After emergency talks with the Chancellor of the Exchequer, the Health Secretary is believed to have won pounds 800m extra to account for inflation in the NHS, with up to pounds 500m to meet the prime minister's commitment to guarantee the health service an increase in real terms.
The settlement, brokered by the Chancellor after a series of meetings at Downing Street over the last 48 hours, is expected to allow the Cabinet to agree spending limits today to make room for modest tax cuts in the budget.
The National Association of Health Authorities and Trusts estimated English hospitals needed a minimum of pounds 200m - less than 1 per cent of total NHS spending - to see them through to March.
The NHS Trust Federation said that to avoid extending waiting lists and delaying non-urgent surgery such as hip replacements and varicose-vein treatments, some pounds 300m extra was needed.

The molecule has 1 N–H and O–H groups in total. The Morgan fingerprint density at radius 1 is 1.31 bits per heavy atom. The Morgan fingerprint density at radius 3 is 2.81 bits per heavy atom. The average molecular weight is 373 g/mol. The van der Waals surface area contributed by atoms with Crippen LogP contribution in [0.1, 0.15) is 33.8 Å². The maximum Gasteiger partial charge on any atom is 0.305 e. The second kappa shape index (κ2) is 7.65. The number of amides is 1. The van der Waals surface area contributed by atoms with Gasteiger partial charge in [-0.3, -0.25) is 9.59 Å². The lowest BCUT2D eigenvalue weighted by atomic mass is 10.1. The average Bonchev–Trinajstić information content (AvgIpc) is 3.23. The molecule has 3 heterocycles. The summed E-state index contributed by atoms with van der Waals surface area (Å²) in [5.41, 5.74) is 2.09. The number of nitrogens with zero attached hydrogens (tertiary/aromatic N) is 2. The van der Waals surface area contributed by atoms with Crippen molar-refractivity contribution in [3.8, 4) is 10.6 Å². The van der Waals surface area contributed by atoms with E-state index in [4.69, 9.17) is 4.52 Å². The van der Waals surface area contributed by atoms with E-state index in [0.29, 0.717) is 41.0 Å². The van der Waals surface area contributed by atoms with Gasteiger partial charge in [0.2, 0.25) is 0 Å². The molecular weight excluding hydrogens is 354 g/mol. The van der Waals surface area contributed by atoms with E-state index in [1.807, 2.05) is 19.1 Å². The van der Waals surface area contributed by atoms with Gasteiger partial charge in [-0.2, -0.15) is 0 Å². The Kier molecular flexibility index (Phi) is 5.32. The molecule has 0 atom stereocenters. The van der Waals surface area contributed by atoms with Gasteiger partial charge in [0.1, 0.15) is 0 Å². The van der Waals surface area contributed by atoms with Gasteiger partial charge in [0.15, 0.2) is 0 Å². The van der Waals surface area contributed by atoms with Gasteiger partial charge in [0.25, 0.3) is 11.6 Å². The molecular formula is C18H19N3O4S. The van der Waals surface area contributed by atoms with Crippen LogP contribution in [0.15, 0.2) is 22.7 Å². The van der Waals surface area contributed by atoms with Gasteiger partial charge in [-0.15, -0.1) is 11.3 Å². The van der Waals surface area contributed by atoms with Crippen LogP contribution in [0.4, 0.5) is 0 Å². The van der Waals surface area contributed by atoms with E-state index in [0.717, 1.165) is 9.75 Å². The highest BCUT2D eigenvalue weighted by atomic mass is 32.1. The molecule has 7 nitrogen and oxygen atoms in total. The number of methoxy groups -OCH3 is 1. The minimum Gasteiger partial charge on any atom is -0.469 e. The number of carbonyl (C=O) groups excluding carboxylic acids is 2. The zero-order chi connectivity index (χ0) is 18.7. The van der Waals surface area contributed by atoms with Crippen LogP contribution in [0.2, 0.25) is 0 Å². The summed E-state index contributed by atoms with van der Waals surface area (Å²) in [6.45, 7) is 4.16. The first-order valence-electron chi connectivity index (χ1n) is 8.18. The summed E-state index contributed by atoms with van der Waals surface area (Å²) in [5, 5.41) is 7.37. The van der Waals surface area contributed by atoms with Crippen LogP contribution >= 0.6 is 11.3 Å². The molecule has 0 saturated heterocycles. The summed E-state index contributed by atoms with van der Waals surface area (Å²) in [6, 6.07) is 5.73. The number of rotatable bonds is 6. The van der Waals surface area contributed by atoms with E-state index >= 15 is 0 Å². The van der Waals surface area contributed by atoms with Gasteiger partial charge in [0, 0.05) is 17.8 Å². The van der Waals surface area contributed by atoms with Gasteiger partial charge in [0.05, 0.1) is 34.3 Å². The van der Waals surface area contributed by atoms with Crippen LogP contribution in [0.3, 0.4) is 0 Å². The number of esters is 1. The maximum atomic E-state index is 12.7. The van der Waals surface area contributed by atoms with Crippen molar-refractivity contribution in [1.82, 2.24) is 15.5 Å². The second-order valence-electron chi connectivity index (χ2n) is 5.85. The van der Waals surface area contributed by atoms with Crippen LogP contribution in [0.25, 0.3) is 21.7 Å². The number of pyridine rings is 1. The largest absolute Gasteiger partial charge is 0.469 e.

Mr Dorrell will face Commons questions today over the extent of the crisis. Simon Hughes, the Liberal Democrat spokesman, said the NHS faced the biggest squeeze since the Seventies.
But as John Major prepared to chair today's Cabinet, he was accused of fiddling the figures to keep his election pledge to spend more in real terms on the NHS every year.
Draft figures handed by the Department of Health to the Commons Select Committee on Health were changed to show growth in spending on health and personal services of 0.1 per cent instead of a cut of 0.3 per cent.
A close study of the figures shows that the Government's pledge on NHS spending upheld by statistical sleight of hand. The department told the committee the forecast out-turn for 1995-96 would be pounds 34.5bn. When set against the pounds 35.4bn in the planned total for 1996-97, it meant in real terms, taking into account inflation in the NHS, there would be a fall of 0.3 per cent this year.
But when the figures were published, the forecast out-turn for 1995-96 had been reduced to pounds 34.4bn, enabling the Government to show a growth in real terms of 0.1 per cent.
The change was spotted by Hugh Bayley, a Labour member of the committee. "I would say that the real-terms increase is just not being met this year. It looks as though they are fiddling the figures. They have not added an extra penny," he said.
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